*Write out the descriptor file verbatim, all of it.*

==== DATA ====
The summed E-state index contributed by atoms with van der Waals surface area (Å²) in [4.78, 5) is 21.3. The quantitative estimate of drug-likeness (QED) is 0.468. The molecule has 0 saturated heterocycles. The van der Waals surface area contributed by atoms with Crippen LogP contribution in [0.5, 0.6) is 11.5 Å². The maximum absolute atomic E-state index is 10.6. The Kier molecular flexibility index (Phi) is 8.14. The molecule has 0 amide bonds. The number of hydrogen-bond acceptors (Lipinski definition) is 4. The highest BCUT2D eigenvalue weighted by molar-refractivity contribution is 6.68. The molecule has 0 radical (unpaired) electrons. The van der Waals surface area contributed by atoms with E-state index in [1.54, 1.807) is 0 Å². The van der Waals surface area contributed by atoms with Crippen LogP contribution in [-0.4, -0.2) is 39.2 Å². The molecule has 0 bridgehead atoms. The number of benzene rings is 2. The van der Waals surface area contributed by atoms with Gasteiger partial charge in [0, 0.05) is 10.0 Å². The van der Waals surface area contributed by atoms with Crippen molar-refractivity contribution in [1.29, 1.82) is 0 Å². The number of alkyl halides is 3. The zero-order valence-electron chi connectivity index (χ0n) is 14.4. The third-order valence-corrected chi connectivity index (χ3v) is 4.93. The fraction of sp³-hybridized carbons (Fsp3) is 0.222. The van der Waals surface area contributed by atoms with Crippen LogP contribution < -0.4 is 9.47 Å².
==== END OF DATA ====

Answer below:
The summed E-state index contributed by atoms with van der Waals surface area (Å²) in [4.78, 5) is 21.3. The quantitative estimate of drug-likeness (QED) is 0.468. The molecule has 0 saturated heterocycles. The van der Waals surface area contributed by atoms with Crippen LogP contribution in [0.5, 0.6) is 11.5 Å². The maximum absolute atomic E-state index is 10.6. The Kier molecular flexibility index (Phi) is 8.14. The molecule has 0 amide bonds. The number of hydrogen-bond acceptors (Lipinski definition) is 4. The highest BCUT2D eigenvalue weighted by molar-refractivity contribution is 6.68. The molecule has 0 radical (unpaired) electrons. The van der Waals surface area contributed by atoms with E-state index in [1.54, 1.807) is 0 Å². The van der Waals surface area contributed by atoms with Crippen LogP contribution in [-0.4, -0.2) is 39.2 Å². The molecule has 0 bridgehead atoms. The number of benzene rings is 2. The van der Waals surface area contributed by atoms with Gasteiger partial charge in [0, 0.05) is 10.0 Å². The van der Waals surface area contributed by atoms with Crippen molar-refractivity contribution in [1.29, 1.82) is 0 Å². The number of alkyl halides is 3. The zero-order valence-electron chi connectivity index (χ0n) is 14.4. The third-order valence-corrected chi connectivity index (χ3v) is 4.93. The fraction of sp³-hybridized carbons (Fsp3) is 0.222. The van der Waals surface area contributed by atoms with Crippen LogP contribution < -0.4 is 9.47 Å².